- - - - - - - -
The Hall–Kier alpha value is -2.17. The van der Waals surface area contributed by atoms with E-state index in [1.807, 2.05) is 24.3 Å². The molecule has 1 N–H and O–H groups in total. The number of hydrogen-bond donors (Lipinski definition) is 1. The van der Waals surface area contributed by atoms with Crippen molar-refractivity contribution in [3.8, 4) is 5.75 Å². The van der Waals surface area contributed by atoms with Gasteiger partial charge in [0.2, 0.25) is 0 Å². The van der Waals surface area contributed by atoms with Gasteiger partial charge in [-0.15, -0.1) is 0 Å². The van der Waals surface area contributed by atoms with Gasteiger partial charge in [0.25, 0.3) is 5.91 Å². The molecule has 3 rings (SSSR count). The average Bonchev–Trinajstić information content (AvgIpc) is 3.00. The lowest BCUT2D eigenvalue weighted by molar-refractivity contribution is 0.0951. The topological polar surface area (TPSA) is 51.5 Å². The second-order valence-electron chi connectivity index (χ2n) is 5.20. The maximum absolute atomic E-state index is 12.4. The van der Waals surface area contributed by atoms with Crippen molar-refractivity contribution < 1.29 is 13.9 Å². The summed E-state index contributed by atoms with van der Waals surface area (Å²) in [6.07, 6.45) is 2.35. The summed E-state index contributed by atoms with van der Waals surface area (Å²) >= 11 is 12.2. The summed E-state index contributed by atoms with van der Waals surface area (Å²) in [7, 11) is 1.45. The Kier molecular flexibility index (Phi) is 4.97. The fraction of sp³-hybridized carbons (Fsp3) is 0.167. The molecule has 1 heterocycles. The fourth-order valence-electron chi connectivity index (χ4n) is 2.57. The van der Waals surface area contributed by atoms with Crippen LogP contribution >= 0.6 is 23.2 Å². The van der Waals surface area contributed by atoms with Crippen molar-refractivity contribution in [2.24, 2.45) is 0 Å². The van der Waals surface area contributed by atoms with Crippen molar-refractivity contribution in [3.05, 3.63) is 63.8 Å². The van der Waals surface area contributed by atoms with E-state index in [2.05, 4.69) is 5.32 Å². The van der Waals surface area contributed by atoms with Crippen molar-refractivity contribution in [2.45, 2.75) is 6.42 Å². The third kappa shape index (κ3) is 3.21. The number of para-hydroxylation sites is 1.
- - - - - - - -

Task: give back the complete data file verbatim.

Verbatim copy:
The Hall–Kier alpha value is -2.17. The van der Waals surface area contributed by atoms with E-state index in [1.807, 2.05) is 24.3 Å². The molecule has 1 N–H and O–H groups in total. The number of hydrogen-bond donors (Lipinski definition) is 1. The van der Waals surface area contributed by atoms with Crippen molar-refractivity contribution in [3.8, 4) is 5.75 Å². The van der Waals surface area contributed by atoms with Gasteiger partial charge in [0.2, 0.25) is 0 Å². The van der Waals surface area contributed by atoms with Gasteiger partial charge in [-0.15, -0.1) is 0 Å². The van der Waals surface area contributed by atoms with Gasteiger partial charge in [0.25, 0.3) is 5.91 Å². The molecule has 3 rings (SSSR count). The average Bonchev–Trinajstić information content (AvgIpc) is 3.00. The lowest BCUT2D eigenvalue weighted by molar-refractivity contribution is 0.0951. The topological polar surface area (TPSA) is 51.5 Å². The second-order valence-electron chi connectivity index (χ2n) is 5.20. The maximum absolute atomic E-state index is 12.4. The van der Waals surface area contributed by atoms with Crippen molar-refractivity contribution < 1.29 is 13.9 Å². The summed E-state index contributed by atoms with van der Waals surface area (Å²) in [6.07, 6.45) is 2.35. The summed E-state index contributed by atoms with van der Waals surface area (Å²) >= 11 is 12.2. The summed E-state index contributed by atoms with van der Waals surface area (Å²) in [7, 11) is 1.45. The Kier molecular flexibility index (Phi) is 4.97. The fraction of sp³-hybridized carbons (Fsp3) is 0.167. The molecule has 1 heterocycles. The fourth-order valence-electron chi connectivity index (χ4n) is 2.57. The van der Waals surface area contributed by atoms with Crippen LogP contribution >= 0.6 is 23.2 Å². The van der Waals surface area contributed by atoms with Crippen molar-refractivity contribution in [2.24, 2.45) is 0 Å². The van der Waals surface area contributed by atoms with Crippen molar-refractivity contribution in [3.05, 3.63) is 63.8 Å². The van der Waals surface area contributed by atoms with E-state index in [2.05, 4.69) is 5.32 Å². The van der Waals surface area contributed by atoms with Crippen molar-refractivity contribution in [2.45, 2.75) is 6.42 Å². The third kappa shape index (κ3) is 3.21. The number of para-hydroxylation sites is 1.